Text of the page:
Self-explanation effect 1998 Renkl et al. (1998). Learning from worked-out examples: the effects of example variability and elicited self-explanations. Contemporary Educational Psychology, 32, 90–108. Replace separate worked examples or completion tasks with enriched ones containing prompts, asking learners to self-explain the given information.
Imagination effect 2001 Cooper et al. (2001). Learning by imagining. Journal of Experimental Psychology: Applied, 7, 68–82. Replace conventional study of a procedure or concept to learn with imagination, where the learner is asked to imagine or mentally practice the concept or procedure.
Isolated elements effect 2002 Pollock et al. (2002). Assimilating complex information. Learning and Instruction, 12, 61–86. Replace a presentation of information/tasks with all interacting elements at once by initially presenting elements of information sequentially in an isolated form rather than in a fully interactive form.
Compound Expertise reversal effect 2003 Kalyuga et al. (2003). The expertise reversal effect, Educational Psychologist, 38(1), 23–31. Cognitive load effects that are found for low expertise learners (e.g. worked example effect, goal free effect) are typically not found or even reversed for high expertise learners.
Compound Guidance-fading effect 2003 Renkl and Atkinson (2003). Structuring the transition from example study to problem solving in cognitive skill acquisition: a cognitive load perspective. Educational Psychologist, 38, 15–22. Cognitive load effects that are relevant in the beginning of a longer educational program (e.g. guided problem-solving, worked examples) are no longer relevant in later stages of the program, after the learners acquired sufficient expertise.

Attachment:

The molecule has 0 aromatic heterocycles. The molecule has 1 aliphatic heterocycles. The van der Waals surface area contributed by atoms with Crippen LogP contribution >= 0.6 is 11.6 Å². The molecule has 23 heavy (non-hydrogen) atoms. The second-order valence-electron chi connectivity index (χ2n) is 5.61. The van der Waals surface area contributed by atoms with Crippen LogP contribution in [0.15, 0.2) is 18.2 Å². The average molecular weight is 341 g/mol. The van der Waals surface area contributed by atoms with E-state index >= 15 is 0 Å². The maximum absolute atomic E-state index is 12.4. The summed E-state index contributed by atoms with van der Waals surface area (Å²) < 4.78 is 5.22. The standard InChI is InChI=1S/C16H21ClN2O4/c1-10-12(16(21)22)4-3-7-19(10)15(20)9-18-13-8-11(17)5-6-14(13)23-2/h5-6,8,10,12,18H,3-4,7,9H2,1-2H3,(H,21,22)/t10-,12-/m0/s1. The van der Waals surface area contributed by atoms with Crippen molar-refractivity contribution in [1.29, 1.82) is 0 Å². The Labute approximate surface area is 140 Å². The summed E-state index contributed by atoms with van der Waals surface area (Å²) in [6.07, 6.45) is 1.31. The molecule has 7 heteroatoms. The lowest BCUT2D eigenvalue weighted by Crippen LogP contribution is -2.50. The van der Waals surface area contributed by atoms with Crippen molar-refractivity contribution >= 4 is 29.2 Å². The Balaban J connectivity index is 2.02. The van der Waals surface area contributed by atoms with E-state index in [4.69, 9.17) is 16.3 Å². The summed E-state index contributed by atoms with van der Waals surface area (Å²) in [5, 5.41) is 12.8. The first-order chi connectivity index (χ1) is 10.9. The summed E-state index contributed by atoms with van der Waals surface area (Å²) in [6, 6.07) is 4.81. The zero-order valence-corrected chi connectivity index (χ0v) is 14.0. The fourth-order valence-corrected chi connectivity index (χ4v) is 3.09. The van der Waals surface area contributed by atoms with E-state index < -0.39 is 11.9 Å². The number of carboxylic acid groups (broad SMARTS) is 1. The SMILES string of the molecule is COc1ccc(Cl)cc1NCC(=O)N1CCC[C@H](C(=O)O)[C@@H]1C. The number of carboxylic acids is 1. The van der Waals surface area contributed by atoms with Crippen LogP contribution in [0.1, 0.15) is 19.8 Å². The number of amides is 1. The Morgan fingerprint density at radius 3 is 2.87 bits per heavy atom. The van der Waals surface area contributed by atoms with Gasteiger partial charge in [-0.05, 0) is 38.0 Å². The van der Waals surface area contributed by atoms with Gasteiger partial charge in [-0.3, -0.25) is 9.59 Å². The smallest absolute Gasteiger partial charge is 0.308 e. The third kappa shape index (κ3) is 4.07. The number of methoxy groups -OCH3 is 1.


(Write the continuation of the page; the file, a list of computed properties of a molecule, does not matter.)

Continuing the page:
Collective working memory effect 2009 Kirschner et al. (2009). A cognitive load approach to collaborative learning: united brains for complex tasks. Educational Psychology Review, 21, 31–42. Replace individual learning tasks with collaborative tasks so that more cognitive resources become available.
Compound Transient information effect 2011 Leahy and Sweller (2011). Cognitive load theory, modality of presentation and the transient information effect. Applied Cognitive Psychology, 25, 943–951. Cognitive load effects that are found for transient information (e.g. self-pacing effect, segmentation effect, modality effect) are typically not found for non-transient or less transient information.
Human movement effect 2012 Paas and Sweller (2012). An evolutionary upgrade of cognitive load theory: using the human motor system and collaboration to support the learning of complex cognitive tasks. Educational Psychology Review, 4, 27–45. Replace static or unrealistic visualisations with visualisations showing human movements.
Compound Self-management effect 2012 Roodenrys et al. (2012). Managing one’s own cognitive load when evidence of split attention is present, Applied Cognitive Psychology, 26, 878–886. Cognitive load effects that are found for ill-designed instructional materials (e.g. split attention) are not found when learners are explicitly taught how to reduce the associated extraneous load.